Residents, academics, and policy makers frequently believe that certain neighbourhood compositions impact on opportunities of those who are exposed to them. Social outcomes such as those connected to employment, levels of education and income and the risk of becoming involved in illegal activity, are frequently seen as influenced by the neighbourhood one is living in. However, isolating the so-called ‘neighbourhood effect’ on social outcomes from other impacts on these outcomes is not trivial. In this chapter we address some of the challenges researchers and policy makers are confronted with when getting involved in ‘neighbourhood effects’ debates. Challenges include conceptual issues related to the types of contexts (residential, work, school) and types of compositions (social or other); questions related to the scales to consider, and how to approach the temporal dimension; issues about what mechanisms would produce the effects; and methodological issues (data types, model choices, sources of bias, detecting thresholds).
Rik Damhuis, Wouter van Gent, Cody Hochstenbach and Sako Musterd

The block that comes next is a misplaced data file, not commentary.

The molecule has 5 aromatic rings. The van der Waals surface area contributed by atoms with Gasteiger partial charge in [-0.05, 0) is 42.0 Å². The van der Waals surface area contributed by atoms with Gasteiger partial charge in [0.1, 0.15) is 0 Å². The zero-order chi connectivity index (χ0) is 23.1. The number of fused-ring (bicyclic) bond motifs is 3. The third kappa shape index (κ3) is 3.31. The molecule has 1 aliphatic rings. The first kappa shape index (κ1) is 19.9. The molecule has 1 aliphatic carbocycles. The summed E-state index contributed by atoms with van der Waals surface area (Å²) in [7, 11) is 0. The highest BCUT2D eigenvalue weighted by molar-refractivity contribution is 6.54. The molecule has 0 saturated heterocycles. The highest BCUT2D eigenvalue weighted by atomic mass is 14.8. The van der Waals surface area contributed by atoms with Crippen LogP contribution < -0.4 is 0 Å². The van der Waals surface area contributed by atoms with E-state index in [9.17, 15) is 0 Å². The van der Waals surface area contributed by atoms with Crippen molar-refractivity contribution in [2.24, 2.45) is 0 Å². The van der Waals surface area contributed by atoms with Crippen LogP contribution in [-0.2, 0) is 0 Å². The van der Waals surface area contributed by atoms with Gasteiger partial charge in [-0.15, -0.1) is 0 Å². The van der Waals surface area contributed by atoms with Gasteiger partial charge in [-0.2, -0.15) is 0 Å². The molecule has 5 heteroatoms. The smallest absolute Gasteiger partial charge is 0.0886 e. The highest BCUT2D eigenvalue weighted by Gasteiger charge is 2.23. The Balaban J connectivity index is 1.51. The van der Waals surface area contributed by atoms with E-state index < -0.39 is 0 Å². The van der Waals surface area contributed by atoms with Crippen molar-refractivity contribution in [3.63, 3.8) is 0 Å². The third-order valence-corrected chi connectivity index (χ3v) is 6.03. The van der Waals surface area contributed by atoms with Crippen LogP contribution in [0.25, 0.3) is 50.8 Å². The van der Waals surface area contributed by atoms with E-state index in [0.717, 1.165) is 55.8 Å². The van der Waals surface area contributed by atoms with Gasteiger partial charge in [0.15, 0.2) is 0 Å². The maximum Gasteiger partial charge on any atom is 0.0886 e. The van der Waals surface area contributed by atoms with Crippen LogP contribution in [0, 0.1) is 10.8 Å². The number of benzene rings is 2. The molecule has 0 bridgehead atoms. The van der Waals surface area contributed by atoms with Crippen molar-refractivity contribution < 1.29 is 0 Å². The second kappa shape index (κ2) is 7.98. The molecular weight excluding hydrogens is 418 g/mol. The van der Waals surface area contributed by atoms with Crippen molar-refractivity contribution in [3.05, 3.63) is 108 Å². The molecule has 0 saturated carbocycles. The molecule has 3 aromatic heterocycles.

Key life-course transitions often instigate, or even require, at least one residential move. Leaving the parental home, coupling or separating are clear examples. Life-course transitions therefore also have clear and inherent spatial dimensions, but the question how life course plays out at small spatial scales is rarely studied in a structured way. Instead, we often have to make-do with crude generalizations such as seemingly stable urban–suburban dichotomies. In this chapter, we challenge this perspective by providing a new framework to analyze contemporary changes in the regional dynamics of life course. Housing plays a key role in this: housing market conditions structure the degree to which individuals are able to make transitions. Contemporary housing transformations, taking place in most Western countries, have an unequal impact on different generations. In many successful cities housing affordability and accessibility are decreasing. This leaves a mark on life-course trajectories, as the trade-offs involved in making certain transitions become sharper – in terms of housing and space. Housing transformations therefore contribute to a changing geography of life course within urban regions. We illustrate our arguments through a case study of life-course dynamics in the Amsterdam metropolitan region in the wake of the 2008 Global Financial Crisis.